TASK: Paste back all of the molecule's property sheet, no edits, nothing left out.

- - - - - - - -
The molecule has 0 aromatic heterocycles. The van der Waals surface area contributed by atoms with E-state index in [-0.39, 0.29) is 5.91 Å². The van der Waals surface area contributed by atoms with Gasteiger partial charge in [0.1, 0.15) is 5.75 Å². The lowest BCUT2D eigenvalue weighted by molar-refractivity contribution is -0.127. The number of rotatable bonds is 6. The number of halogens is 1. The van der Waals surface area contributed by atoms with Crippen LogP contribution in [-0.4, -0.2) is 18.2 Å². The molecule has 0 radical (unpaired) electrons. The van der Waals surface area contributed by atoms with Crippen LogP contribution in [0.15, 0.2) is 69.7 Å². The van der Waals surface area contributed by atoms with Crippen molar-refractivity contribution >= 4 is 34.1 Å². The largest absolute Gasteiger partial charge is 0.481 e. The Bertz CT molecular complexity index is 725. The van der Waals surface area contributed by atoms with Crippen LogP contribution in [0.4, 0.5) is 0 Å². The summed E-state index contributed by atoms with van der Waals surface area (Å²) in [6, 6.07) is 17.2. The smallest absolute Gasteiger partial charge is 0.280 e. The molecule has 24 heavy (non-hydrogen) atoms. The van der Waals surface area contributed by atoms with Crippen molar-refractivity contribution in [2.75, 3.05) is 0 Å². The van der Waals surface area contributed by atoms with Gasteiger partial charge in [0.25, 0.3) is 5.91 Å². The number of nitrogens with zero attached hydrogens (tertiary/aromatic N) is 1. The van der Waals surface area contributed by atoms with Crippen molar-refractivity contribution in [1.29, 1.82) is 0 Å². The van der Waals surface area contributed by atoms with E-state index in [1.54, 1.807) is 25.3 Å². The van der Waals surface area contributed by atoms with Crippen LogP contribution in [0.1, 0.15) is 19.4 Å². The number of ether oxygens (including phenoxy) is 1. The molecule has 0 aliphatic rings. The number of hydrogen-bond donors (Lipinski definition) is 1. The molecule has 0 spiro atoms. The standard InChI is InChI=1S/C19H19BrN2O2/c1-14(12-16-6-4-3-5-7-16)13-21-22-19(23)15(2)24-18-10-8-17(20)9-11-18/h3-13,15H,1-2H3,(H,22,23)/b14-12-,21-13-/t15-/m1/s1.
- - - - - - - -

The molecule has 0 aromatic heterocycles. The van der Waals surface area contributed by atoms with E-state index in [-0.39, 0.29) is 5.91 Å². The van der Waals surface area contributed by atoms with Gasteiger partial charge in [0.1, 0.15) is 5.75 Å². The lowest BCUT2D eigenvalue weighted by molar-refractivity contribution is -0.127. The number of rotatable bonds is 6. The number of halogens is 1. The van der Waals surface area contributed by atoms with Crippen LogP contribution in [-0.4, -0.2) is 18.2 Å². The molecule has 0 radical (unpaired) electrons. The van der Waals surface area contributed by atoms with Crippen LogP contribution in [0.15, 0.2) is 69.7 Å². The van der Waals surface area contributed by atoms with Crippen molar-refractivity contribution >= 4 is 34.1 Å². The largest absolute Gasteiger partial charge is 0.481 e. The Bertz CT molecular complexity index is 725. The van der Waals surface area contributed by atoms with Crippen LogP contribution in [0.4, 0.5) is 0 Å². The summed E-state index contributed by atoms with van der Waals surface area (Å²) in [6, 6.07) is 17.2. The smallest absolute Gasteiger partial charge is 0.280 e. The molecule has 24 heavy (non-hydrogen) atoms. The van der Waals surface area contributed by atoms with Crippen molar-refractivity contribution in [2.75, 3.05) is 0 Å². The van der Waals surface area contributed by atoms with Gasteiger partial charge in [0.25, 0.3) is 5.91 Å². The number of nitrogens with zero attached hydrogens (tertiary/aromatic N) is 1. The van der Waals surface area contributed by atoms with Crippen molar-refractivity contribution in [1.29, 1.82) is 0 Å². The van der Waals surface area contributed by atoms with E-state index in [1.54, 1.807) is 25.3 Å². The van der Waals surface area contributed by atoms with Crippen LogP contribution in [0.1, 0.15) is 19.4 Å². The number of ether oxygens (including phenoxy) is 1. The molecule has 0 aliphatic rings. The number of hydrogen-bond donors (Lipinski definition) is 1. The molecule has 0 spiro atoms. The standard InChI is InChI=1S/C19H19BrN2O2/c1-14(12-16-6-4-3-5-7-16)13-21-22-19(23)15(2)24-18-10-8-17(20)9-11-18/h3-13,15H,1-2H3,(H,22,23)/b14-12-,21-13-/t15-/m1/s1.